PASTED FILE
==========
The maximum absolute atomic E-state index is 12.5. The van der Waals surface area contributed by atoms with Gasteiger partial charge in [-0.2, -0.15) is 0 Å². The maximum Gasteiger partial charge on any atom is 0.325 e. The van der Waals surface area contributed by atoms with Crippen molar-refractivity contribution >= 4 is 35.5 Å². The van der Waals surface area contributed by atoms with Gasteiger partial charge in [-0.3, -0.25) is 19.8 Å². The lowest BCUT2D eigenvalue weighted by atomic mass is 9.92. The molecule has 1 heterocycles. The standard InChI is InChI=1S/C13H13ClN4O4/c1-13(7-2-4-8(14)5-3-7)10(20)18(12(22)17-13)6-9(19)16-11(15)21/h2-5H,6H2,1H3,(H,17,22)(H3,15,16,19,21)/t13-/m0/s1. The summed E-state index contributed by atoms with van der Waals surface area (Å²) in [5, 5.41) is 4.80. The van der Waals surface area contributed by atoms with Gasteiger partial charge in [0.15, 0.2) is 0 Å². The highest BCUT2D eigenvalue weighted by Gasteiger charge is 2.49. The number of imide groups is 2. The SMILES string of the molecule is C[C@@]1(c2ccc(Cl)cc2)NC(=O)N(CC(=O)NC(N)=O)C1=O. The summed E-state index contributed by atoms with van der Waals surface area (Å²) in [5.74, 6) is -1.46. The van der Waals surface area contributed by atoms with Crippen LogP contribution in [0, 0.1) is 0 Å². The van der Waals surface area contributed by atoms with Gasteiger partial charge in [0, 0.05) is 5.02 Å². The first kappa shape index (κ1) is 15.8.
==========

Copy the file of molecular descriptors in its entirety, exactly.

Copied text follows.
The maximum absolute atomic E-state index is 12.5. The van der Waals surface area contributed by atoms with Gasteiger partial charge in [-0.2, -0.15) is 0 Å². The maximum Gasteiger partial charge on any atom is 0.325 e. The van der Waals surface area contributed by atoms with Crippen molar-refractivity contribution >= 4 is 35.5 Å². The van der Waals surface area contributed by atoms with Gasteiger partial charge in [-0.3, -0.25) is 19.8 Å². The lowest BCUT2D eigenvalue weighted by atomic mass is 9.92. The molecule has 1 heterocycles. The standard InChI is InChI=1S/C13H13ClN4O4/c1-13(7-2-4-8(14)5-3-7)10(20)18(12(22)17-13)6-9(19)16-11(15)21/h2-5H,6H2,1H3,(H,17,22)(H3,15,16,19,21)/t13-/m0/s1. The summed E-state index contributed by atoms with van der Waals surface area (Å²) in [5, 5.41) is 4.80. The van der Waals surface area contributed by atoms with Gasteiger partial charge in [0.15, 0.2) is 0 Å². The highest BCUT2D eigenvalue weighted by Gasteiger charge is 2.49. The number of imide groups is 2. The SMILES string of the molecule is C[C@@]1(c2ccc(Cl)cc2)NC(=O)N(CC(=O)NC(N)=O)C1=O. The summed E-state index contributed by atoms with van der Waals surface area (Å²) in [5.74, 6) is -1.46. The van der Waals surface area contributed by atoms with Crippen LogP contribution in [0, 0.1) is 0 Å². The van der Waals surface area contributed by atoms with Gasteiger partial charge in [0, 0.05) is 5.02 Å². The first kappa shape index (κ1) is 15.8.